LOS ANGELES – Demanding “justice at the waterfront,” the nation’s three most powerful transportation unions will join forces on Thursday, June 27, for a history-making Solidarity Day at West Coast ports.
Focused on support for 10,500 West Coast longshore workers whose contract expires on July 1, the International Brotherhood of Teamsters, the East Coast International Longshoremen’s Association (ILA), the national AFL-CIO, and the International Transportation Workers Federation (ITF) will lock arms in support of the International Longshore and Warehouse Union (ILWU) at massive labor/community rallies to be held at the ports of Los Angeles/Long Beach, Oakland, Portland, Seattle and Tacoma.
The rallies will raise demands for a fair longshore contract, workplace rights for port truckers, environmental protection for port communities and real port security that does not violate workers’ civil liberties or labor rights.
Showing the solidarity between the three unions, workers will wear T-shirts with the logos of the ILWU, ILA and Teamsters. In an unprecedented demonstration of unity, ILWU International President James Spinosa will be joined at the Oakland rally by Teamster General President James P. Hoffa, ILA International President John Bowers, AFL-CIO Secretary-Treasurer Richard Trumka, Chair of the Maritime Division of the ITF Kees Marges, ILA Local 1422 President Ken Riley, who spearheaded the campaign to free the Charleston Five, and many community leaders and elected officials.
Before the rally, Hoffa, Bowers, Trumka and Marges will send a strong message to the Pacific Maritime Association (PMA), which represents 85 shipping and stevedoring companies, by sitting alongside of Spinosa at the contract negotiating table in San Francisco.
The Teamsters have made a commitment not to cross any ILWU picketlines; this week the AFL-CIO agreed to make the ILWU contract fight one of its national priorities.
At their meeting last week, the ITF, representing 5 million transportation workers around the globe, issued a strong statement in support of the ILWU. They have put out an alert to their member unions representing dockers from nations including Japan, Korea, Panama, South Africa, Australia, Brazil, Argentina and most of the European Union countries.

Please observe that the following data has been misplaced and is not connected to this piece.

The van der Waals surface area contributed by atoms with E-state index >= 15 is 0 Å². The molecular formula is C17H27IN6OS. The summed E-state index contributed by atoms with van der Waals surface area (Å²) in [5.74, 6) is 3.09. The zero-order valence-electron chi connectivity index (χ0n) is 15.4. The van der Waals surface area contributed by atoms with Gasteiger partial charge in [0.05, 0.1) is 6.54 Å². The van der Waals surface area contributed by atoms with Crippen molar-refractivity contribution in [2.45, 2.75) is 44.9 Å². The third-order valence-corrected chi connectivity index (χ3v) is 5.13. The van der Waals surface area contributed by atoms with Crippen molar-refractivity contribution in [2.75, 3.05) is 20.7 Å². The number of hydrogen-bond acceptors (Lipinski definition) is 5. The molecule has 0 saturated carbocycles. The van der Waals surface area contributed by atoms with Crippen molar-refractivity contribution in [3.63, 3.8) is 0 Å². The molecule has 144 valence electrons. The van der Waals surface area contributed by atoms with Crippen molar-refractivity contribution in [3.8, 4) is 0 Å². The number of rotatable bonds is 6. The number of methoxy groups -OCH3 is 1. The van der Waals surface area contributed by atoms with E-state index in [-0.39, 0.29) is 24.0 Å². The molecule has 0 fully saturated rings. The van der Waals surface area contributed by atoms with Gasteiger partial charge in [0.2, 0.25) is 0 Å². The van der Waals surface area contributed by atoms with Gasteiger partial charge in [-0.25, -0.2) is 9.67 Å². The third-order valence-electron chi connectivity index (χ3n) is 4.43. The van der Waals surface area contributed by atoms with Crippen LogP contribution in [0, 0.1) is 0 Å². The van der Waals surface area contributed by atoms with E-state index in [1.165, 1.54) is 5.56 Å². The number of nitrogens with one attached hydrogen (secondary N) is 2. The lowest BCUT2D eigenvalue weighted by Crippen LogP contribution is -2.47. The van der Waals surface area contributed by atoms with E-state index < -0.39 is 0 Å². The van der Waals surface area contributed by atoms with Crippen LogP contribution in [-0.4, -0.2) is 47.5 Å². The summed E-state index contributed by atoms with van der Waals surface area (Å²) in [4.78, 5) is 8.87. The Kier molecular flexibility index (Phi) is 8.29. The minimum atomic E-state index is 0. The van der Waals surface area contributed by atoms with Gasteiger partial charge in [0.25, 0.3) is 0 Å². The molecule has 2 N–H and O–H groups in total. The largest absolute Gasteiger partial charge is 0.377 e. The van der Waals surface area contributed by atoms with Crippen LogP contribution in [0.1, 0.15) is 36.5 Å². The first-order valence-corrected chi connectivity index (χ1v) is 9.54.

“We are working very closely with the ILWU to ensure that if world wide solidarity action is required it is integrated and immediate,” stated ITF Maritime Division Chair Kees Marges.
That powerful united front is necessary because the ILWU faces one of the most contentious battles of its history with the PMA threatening to lock out members and reroute ships. The PMA’s mission is to win concessions that some ILWU leaders have said “would bust the union.”
In a press release issued this week, the ITF stated that the ILWU reported to them that the PMA is even trying “to remove health and welfare benefits,” an issue which has always been a non-negotiable strike issue as far as the ILWU is concerned.
Also looming large over negotiations is the issue of port security, which Joseph Miniace, CEO of the PMA, is looking to exploit in an atmosphere of post-Sept. 11 fears. Miniace and his team have spent months lobbying Congress and urging President George W. Bush to declare a possible strike or slowdown at the ports a “peril to national health or safety,” and invoke the Taft-Hartley Act, requiring an 80-day cooling-off period.
This week the AFL-CIO agreed that Trumka will join the ILWU in their lobbying campaign in Congress.
The stakes are high in this waterfront battle. The West Coast ports are strategic centers of world trade, handling 52 percent of all waterborne imports to the United States – equal to about 7 percent of the nation’s gross domestic product. The ports support nearly 4 million jobs in the U.S. and in the year 2000 generated an estimated $723 billion.
The ILWU is a powerful union that has won its members some of the best wages and benefits in the nation. In a “just in time” delivery operation these workers wield a mighty economic sword. As Spinosa has said, the ILWU longshore workers are positioned “on the artery of the global economy.”
The PMA aims to weaken that power by pushing for new technology that will eliminate jobs, for changes in work rules and the arbitration process and for port security measures that diminish workers rights.
The PMA has received the support of the West Coast Waterfront Coalition, an organization representing shippers like Wal-Mart, Nike, Target, the GAP, Gallo and Hewlett Packard. Recently, Robin Lanier, executive director of the Waterfront Coalition, told members, “go to the carriers and tell them don’t roll over this time!”
Steve Stallone, ILWU communications director, told the World that the ILWU is open to new technology and work rules, as long as “the three principles agreed to in 1960 continue to serve as guidelines” – that members perform the work, the changes do not make jobs more onerous and members share in the wealth created by productivity gains.
The serious attack on the ILWU with possible government intervention are compelling reasons why the Teamsters, ILA, national AFL-CIO and the ITF, have made the ILWU contract fight a priority. This week the AFL-CIO agreed that Trumka will join the ILWU in their lobbying campaign in Congress.
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